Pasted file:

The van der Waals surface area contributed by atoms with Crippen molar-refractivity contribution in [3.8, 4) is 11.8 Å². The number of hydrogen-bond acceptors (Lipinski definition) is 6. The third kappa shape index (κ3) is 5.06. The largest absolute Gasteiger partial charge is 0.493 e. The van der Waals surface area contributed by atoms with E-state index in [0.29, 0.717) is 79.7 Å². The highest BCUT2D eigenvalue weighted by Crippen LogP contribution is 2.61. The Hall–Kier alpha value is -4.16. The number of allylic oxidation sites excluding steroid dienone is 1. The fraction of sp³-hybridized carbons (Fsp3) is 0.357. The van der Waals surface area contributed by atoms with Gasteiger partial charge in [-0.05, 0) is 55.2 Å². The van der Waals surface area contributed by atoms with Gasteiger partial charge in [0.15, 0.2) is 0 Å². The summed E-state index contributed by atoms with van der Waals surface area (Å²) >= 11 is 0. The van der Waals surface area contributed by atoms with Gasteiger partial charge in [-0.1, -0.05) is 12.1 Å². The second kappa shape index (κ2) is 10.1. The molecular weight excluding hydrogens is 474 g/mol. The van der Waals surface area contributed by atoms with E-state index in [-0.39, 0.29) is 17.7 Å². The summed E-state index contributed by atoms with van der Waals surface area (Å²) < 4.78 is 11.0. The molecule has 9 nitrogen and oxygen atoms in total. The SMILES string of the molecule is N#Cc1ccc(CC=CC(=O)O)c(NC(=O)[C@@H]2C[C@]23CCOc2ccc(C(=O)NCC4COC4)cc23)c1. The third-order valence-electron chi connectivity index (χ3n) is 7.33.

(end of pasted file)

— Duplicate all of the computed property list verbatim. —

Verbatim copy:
The van der Waals surface area contributed by atoms with Crippen molar-refractivity contribution in [3.8, 4) is 11.8 Å². The number of hydrogen-bond acceptors (Lipinski definition) is 6. The third kappa shape index (κ3) is 5.06. The largest absolute Gasteiger partial charge is 0.493 e. The van der Waals surface area contributed by atoms with E-state index in [0.29, 0.717) is 79.7 Å². The highest BCUT2D eigenvalue weighted by Crippen LogP contribution is 2.61. The Hall–Kier alpha value is -4.16. The number of allylic oxidation sites excluding steroid dienone is 1. The fraction of sp³-hybridized carbons (Fsp3) is 0.357. The van der Waals surface area contributed by atoms with Gasteiger partial charge in [-0.05, 0) is 55.2 Å². The van der Waals surface area contributed by atoms with Gasteiger partial charge in [0.15, 0.2) is 0 Å². The summed E-state index contributed by atoms with van der Waals surface area (Å²) >= 11 is 0. The van der Waals surface area contributed by atoms with Gasteiger partial charge in [-0.1, -0.05) is 12.1 Å². The second kappa shape index (κ2) is 10.1. The molecular weight excluding hydrogens is 474 g/mol. The van der Waals surface area contributed by atoms with E-state index in [-0.39, 0.29) is 17.7 Å². The summed E-state index contributed by atoms with van der Waals surface area (Å²) < 4.78 is 11.0. The molecule has 9 nitrogen and oxygen atoms in total. The SMILES string of the molecule is N#Cc1ccc(CC=CC(=O)O)c(NC(=O)[C@@H]2C[C@]23CCOc2ccc(C(=O)NCC4COC4)cc23)c1. The third-order valence-electron chi connectivity index (χ3n) is 7.33.